May 5, 2013 1:05 pm
The first thing that automatically clicks in our mind is “Muslims versus Hindus” when comparing India and Pakistan.
In the same spirit, Indians’ first thought is terrorism when they hear the name Pakistan. Both mentalities are clear from the media reports across the borders. We have been consistently told by the stalwarts of Pakistani nationalism in complicity with the religious fanatics that Hindus are our worst enemies.
In the same vein Indians are told by their media that Pakistan rears, nourishes and grooms terrorism and militancy. The recent cases of an alleged Indian spy in Pakistan named Sarabjeet Singh whose death and consequent retaliation by elements in India attacking a Pakistani prisoner in gaol are just two examples.
In Pakistan an Indian hand is always pictured behind the unending ills of society whereas Indians are taught that Pakistan is an illegitimate country born out of hatred and religious bias. The Pakistani “right” is always in search of negative news about India and Indians. Similarly the Indian media looks for bad news from Pakistan.
They report Pakistan in a dramatized way which may be called everything but journalism. Even the Indian cinema depicts Pakistanis as people of the medieval ages. In Pakistan, it is often lamented that the society is under the onslaught of “Indian culture,” but at the same time our spurious TV channels run Indian movies’ song in prime time news bulletins and do not lose a moment to make a mockery of the politicians with Bollywood songs playing in the background. There are these any many other paradoxes in Pak-India relations and interactions.
Pakistanis and Indians share the same cultural origin; and they don’t even differ in physique, environment and civilization legacy.
Politically and socially there are plenty of areas where India did better than Pakistan. First and foremost is the process of democracy. India has consistently followed that while Pakistan has lingered between democracy and dictatorship since the partition; and is unfortunately still uncertain about the fate of the incumbent democracy in the country.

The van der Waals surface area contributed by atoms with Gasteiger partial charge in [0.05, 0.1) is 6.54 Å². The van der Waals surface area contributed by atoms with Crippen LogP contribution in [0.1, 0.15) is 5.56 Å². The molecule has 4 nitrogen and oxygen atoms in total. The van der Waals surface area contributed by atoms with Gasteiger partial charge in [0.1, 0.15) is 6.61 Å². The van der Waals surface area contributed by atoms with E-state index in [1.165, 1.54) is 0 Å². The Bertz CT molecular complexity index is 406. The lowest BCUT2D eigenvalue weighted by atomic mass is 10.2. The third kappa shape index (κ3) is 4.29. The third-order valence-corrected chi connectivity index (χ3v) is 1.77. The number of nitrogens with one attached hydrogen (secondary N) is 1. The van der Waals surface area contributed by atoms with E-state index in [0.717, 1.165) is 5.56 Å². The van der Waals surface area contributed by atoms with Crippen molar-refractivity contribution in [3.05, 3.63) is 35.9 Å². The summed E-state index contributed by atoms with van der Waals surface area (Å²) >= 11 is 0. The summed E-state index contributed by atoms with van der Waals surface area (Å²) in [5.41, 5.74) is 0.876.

Constitutionally Pakistan lags far behind India in fulfilling the international norms. In India any citizen can be the country’s president but in Pakistan the door to this highest position is closed on non-Muslims. Our constitution even plays the role of a puritan declaring its citizens as non-Muslims.
Socially Pakistan is now more radical, and is looking up to past for redemption.
Extremism, fundamentalism and terrorism has festered in Pakistan whereas India’s democracy provides better posterity. One may argue international politics has a role in what has happened in Pakistan owing to the geopolitical position of the country but we shouldn’t forget that many of the ills we have are the logical outcomes of the deeds done by our too short-sighted leaders.
And perhaps the starkest reality is the laxity infused in our blood which has rendered our society too polarized to stand against the atrocities done either by the state actors or the so-called non-state actors. Unfortunately we have a history of violence but of no rightful and peaceful protest. The outrage by the society on human rights violation, even killing of people in Pakistan proves too short and minimal while in India they have a history of peaceful but persevered protest. They have Gandhi behind this way of safeguarding one’s rights while we do have an armed way to that end.
For instance, the recent outrage by the civil society of India against a gang rape in New Delhi has proved how much democracy has empowered and disciplined Indians to secure their civil liberties. In Pakistan polio workers are killed and we see no anger from the society; people adhering to different beliefs are murdered and there is complete silence; and above all political leaders are killed but the society never protests peacefully. Yet when there is outrage nationwide in Pakistan it never ends without violence. The Yaum-e-Ishq’s uncontrolled and criminal outrage last year is just one example.
Pakistan has now to decide whether it has to learn from India or hate it more; and the former has also to think to change the way Pakistan is demonized there. Unless and until there is drastic change in the mindset in both the societies the Aman Ki Asha (urge for peace) will remain a dream.
Zubair Torwali is a researcher, linguist and human rights activist. Born and raised in Bahrain Swat, Pakistan, he heads the Institute for Education and Development, a civil society organization working for the conservation of cultural, lingual and natural heritage among the linguistic communities in north Pakistan. Zubair was recently awarded the Prof. Anita Ghulam Ali Award of Teachers and Education in Emergencies. Read other articles by Zubair.